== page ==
In the social media culture we live in, it important to think about your brand before joining any social media site. Don’t over complicate ‘branding,’ just think about how you want to be portrayed online. This is your digital identity. Two important questions to ask yourself are:
Why would I use this platform?
With Twitter, I like posting leadership quotes and getting inspirational quotes. It’s a networking platform so I’ve connected with other entrepreneurs, program managers, leaders and writers. I also use it for entertainment – watching the Twitter feed of #AmericanIdol during the show is hilarious. Facebook is the place I connect with family and friends that are too far away to see often; because the posts are longer, I also use it to practice my writing voice. With this in mind, I don’t have thousands of Facebook friends. I don’t network on Facebook, through my personal account. It’s a decision I’ve made. Because I’ve made conscious decisions regarding all my social media accounts, it’s kept me from wasting time on ridiculous political debates, embarrassing posts venting about work or connecting with people that I don’t know.
How much time am I going to commit?
If you don’t decide the time, you’ll waste endless hours surfing sites. Outside of my blog, I don’t do more than an hour a day – total. It may be 4, 15 minutes blocks through-out the day.
From these two questions, you can form a framework to begin engaging in social media. As you learn each platform, how and why you use it can change. I did a blog post on weather or not to blog. You can read that here.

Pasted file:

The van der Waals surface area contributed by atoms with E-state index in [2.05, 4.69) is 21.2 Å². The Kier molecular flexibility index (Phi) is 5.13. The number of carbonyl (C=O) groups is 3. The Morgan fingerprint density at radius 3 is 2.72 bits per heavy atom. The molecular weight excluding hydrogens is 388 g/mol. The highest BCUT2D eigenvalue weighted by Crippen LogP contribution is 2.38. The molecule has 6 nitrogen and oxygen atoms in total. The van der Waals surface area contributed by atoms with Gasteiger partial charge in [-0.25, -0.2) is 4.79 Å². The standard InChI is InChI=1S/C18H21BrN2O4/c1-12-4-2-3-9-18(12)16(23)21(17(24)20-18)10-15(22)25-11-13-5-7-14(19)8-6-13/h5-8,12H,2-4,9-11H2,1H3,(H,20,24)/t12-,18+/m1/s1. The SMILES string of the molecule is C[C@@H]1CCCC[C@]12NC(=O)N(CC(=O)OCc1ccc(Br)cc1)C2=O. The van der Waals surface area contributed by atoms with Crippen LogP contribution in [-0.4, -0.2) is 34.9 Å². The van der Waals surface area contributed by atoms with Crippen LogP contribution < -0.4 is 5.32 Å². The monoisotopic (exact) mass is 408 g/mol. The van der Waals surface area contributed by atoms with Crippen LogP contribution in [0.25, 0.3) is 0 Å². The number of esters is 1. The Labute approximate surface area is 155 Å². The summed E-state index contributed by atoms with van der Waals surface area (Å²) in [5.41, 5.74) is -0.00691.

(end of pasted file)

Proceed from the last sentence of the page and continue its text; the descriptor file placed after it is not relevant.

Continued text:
My prediction, in a few years good digital citizenship will become important factor in hiring decisions. A great book to read is “lol…OMG” by Matt Ivestor. He details some of the biggest mistakes college students have made online when they thought they were just having fun.
I do recommend getting online and building your digital identity. Not being online may have employers wondering why. Even worse, your friends can be posting pictures and comments about you without you knowing it. In a workshop I held, I had everyone Google their name. One participant discovered that he had the same name as a recently convicted rapist! Others who didn’t think they would find anything found comments they made on Yelp or Amazon through reviews. Some of those comments were poorly written (writing in anger is never good) and painted a picture that was not representative of who they were. It’s really hard to NOT have a digital identity, so don’t kid yourself, get online and manage it.